Baoneng’s leveraged buy-up of China Vanke shares under pressure as regulator bans universal life sales
About 80 per cent of Baoneng’s insurance income is from universal life products, sales of which have been suspended by the Chinese Insurance Regulatory Commission
Baoneng Group’s highly leveraged attempt to take control of China Vanke is facing mounting pressure after the insurance regulator banned sales of its core universal life insurance product.
The move comes after the chairman of China’s securities regulator railed against companies that undertake hostile buyouts by using illegal funds over the weekend, and analysts say the stake-chasing game in the takeover battle for Vanke, the country’s largest home builder, is likely to end.
On Monday night, the Chinese Insurance Regulatory Commission (CIRC) suddenly suspended sales of the new universal life product offered by Foresea Life, a subsidiary under Baoneng Group, citing non-compliance activities.
“About 80 per cent of Baoneng’s insurance sales come from universal life insurance. The suspension will be a big blow to the company,” said Jerry Li, an insurance analyst at China Merchants Securities. Universal life products, which deliver short-term, high returns have proved a big hit with Chinese investors since the stock market crash in 2015, and have become the main source of funding for many insurers, including Baoneng.
In order to achieve high yields, insurance companies have been aggressively bidding for stakes in listed firms, sometimes using complicated leveraging arrangements to do so.
This trend has raised fears among regulators concerned that the whole insurance sector is exposed to the risk of a mismatch between the insurers’ equity investments and their promised payouts.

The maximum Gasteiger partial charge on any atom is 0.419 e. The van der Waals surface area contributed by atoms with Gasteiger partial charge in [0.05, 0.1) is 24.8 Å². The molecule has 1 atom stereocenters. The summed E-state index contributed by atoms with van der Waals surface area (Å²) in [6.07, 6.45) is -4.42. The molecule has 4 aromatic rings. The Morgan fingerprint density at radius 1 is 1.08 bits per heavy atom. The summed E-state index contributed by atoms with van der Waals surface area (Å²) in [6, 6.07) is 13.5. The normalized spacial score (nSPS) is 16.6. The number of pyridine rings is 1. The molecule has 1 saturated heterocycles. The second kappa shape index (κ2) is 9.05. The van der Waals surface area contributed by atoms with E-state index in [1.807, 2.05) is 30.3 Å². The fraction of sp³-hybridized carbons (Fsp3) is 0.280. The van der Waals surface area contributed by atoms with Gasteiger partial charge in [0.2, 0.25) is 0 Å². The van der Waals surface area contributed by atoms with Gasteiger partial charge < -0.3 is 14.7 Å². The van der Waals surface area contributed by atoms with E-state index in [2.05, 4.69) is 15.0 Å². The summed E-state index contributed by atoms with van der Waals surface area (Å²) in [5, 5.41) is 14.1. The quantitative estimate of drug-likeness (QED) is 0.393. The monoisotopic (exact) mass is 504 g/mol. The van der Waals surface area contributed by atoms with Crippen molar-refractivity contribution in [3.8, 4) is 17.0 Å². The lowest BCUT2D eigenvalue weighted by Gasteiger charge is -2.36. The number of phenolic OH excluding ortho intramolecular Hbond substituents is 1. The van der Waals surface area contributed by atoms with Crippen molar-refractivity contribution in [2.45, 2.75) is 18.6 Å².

Baoneng spent more than 40 billion yuan to acquire 25.4 per cent of Vanke’s shares over the past year, making it the developer’s largest shareholder. The necessary capital has been largely raised through universal life premiums and leveraged funding, and its shares in Vanke face a lock-up period until next July.
Li said although Baoneng’s current repayment schedule is not overwhelming, it could face serious capital pressure if there is a massive surrender by policyholders because of the recent ban imposed by the regulator.
Meanwhile, CIRC also suspended online sales by six insurers including Foresea Life and Evergrande Life, which is owned by China Evergrande Group.
Evergrande Group and its units were accused by the Shenzhen stock regulator earlier this month of engaging in short-term speculation in a handful of stocks including its rival Vanke that caused a significant swing in the latter’s share price and trading volume.
Evergrande joined the takeover tussle for Vanke in August and has built up a 14 per cent stake in its industry rival, becoming the firm’s third largest shareholder.
Analysts say the latest punishments introduced by CIRC will serve as a real warning to companies making aggressive investments in the mainland A-share market.
“Vanke shares will be under pressure in the short term as the major shareholders are likely to hold back from equity competition,” said Liu Feifan, a property analyst with Guotai Junan Securities.
Vanke shares in Hong Kong declined 2.3 per cent on Tuesday, following a 7 per cent slump on Monday, while its shares in Shenzhen fell 0.47 per cent on Tuesday, after a 3.59 per cent drop on Monday.
UOB Kay Hian downgraded Vanke to ‘sell’ on Tuesday. “The stake-chasing story of China Vanke (both A-share and H-share) will no longer be a key catalyst to its share price,” said UOB Kay Hian analysts.
“We suggest turning more cautious and foresee greater downside risk for Vanke once the official restrictions on insurance capital are released, given that this would compound sell-off sentiment.”